Celebrity birthdays for the week of April 21-27: April 21: Actor Elaine May is 92. Singer Iggy Pop is 77. Actor Patti LuPone is 75. Actor Tony Danza is 73. Actor James Morrison (“24”) is 70. Actor Andie MacDowell is 66. Singer Robert Smith of The Cure is 65. Guitarist Michael...

What to stream this week: Conan O’Brien travels, 'Migration' soars and Taylor Swift will reign

Zack Snyder’s “Rebel Moon – Part Two: The Scargiver” landing on Netflix and Taylor Swift’s “The Tortured Poets Department” album are some of the new television, movies, music and games headed to a device near you. Also among the streaming offerings worth your time as...

U.S. & WORLD NEWS

Israelis grapple with how to celebrate Passover, a holiday about freedom, while many remain captive

JERUSALEM (AP) — Every year, Alon Gat’s mother led the family's Passover celebration of the liberation of the...

Coyotes officially leaving Arizona for Salt Lake City following approval of sale to Utah Jazz owners

TEMPE, Ariz. (AP) — The Arizona Coyotes are officially headed to Salt Lake City. The NHL Board of...

Once praised, settlement to help sickened BP oil spill workers leaves most with nearly nothing

When a deadly explosion destroyed BP’s Deepwater Horizon drilling rig in the Gulf of Mexico, 134 million gallons...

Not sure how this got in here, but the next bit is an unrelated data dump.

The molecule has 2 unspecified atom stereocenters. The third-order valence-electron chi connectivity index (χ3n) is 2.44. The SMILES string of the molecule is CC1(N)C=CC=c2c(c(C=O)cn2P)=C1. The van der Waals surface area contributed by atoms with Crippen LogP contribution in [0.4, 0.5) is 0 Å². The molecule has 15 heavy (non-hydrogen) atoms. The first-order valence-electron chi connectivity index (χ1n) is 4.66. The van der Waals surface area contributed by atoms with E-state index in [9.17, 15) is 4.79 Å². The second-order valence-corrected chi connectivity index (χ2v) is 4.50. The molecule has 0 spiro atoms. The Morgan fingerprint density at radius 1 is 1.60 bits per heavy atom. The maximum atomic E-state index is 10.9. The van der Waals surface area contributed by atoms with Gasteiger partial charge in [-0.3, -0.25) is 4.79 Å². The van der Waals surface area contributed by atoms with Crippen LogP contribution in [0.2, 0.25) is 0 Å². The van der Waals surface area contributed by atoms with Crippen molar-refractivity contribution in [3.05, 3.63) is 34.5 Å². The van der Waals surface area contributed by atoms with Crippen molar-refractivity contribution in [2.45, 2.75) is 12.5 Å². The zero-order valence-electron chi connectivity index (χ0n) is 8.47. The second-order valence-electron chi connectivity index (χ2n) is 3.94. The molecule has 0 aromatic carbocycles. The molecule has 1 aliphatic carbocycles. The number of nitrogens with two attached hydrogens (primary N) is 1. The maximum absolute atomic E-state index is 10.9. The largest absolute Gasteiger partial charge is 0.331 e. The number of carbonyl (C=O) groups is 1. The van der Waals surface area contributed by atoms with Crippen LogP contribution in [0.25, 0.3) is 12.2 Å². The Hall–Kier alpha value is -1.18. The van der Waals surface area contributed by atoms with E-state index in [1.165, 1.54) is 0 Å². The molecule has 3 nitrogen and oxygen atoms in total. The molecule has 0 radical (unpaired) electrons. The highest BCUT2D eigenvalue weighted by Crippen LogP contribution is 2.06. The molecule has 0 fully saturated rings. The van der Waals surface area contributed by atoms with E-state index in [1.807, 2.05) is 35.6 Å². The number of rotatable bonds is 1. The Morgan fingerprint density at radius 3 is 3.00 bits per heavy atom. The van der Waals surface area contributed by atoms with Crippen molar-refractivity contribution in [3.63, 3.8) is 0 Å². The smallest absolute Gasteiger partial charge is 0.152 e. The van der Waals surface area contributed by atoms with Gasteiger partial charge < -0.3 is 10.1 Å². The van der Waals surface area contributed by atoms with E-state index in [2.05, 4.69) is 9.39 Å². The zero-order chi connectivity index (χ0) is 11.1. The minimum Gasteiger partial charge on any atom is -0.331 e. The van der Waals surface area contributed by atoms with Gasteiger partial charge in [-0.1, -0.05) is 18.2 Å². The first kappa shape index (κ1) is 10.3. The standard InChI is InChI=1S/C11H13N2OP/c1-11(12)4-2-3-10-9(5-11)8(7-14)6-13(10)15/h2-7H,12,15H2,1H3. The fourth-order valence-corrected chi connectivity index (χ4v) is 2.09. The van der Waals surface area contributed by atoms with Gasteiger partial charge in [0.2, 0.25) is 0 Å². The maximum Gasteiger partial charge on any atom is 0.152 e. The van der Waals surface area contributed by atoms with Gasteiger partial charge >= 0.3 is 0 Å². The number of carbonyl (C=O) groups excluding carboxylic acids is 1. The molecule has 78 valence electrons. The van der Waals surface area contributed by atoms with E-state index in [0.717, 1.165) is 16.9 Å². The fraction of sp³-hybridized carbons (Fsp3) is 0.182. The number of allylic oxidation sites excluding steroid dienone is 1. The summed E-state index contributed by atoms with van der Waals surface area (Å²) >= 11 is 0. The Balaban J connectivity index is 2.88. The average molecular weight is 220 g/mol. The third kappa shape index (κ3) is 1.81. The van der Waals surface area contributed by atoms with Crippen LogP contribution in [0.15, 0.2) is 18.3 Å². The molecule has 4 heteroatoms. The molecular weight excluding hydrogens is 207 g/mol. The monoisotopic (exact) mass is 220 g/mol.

Zimbabwe frees prisoners, including those sentenced to death, in an independence day amnesty

HARARE, Zimbabwe (AP) — Zimbabwe President Emmerson Mnangagwa granted clemency to more than 4,000 prisoners,...

Thousands of Bosnian Serbs attend rally denying genocide was committed in Srebrenica in 1995

BANJA LUKA, Bosnia-Herzegovina (AP) — Thousands of Bosnian Serbs rallied on Thursday denying that genocide was...

NATO and the EU urge G7 nations to step up air defense for Ukraine and expand Iran sanctions

CAPRI, Italy (AP) — Top NATO and European Union officials urged foreign ministers from leading industrialized...

By Dan Merica and Catherine E. Shoichet CNN





(CNN) -- President Barack Obama said Friday he came to Mexico to break down stereotypes between the United States and its neighbor to the south.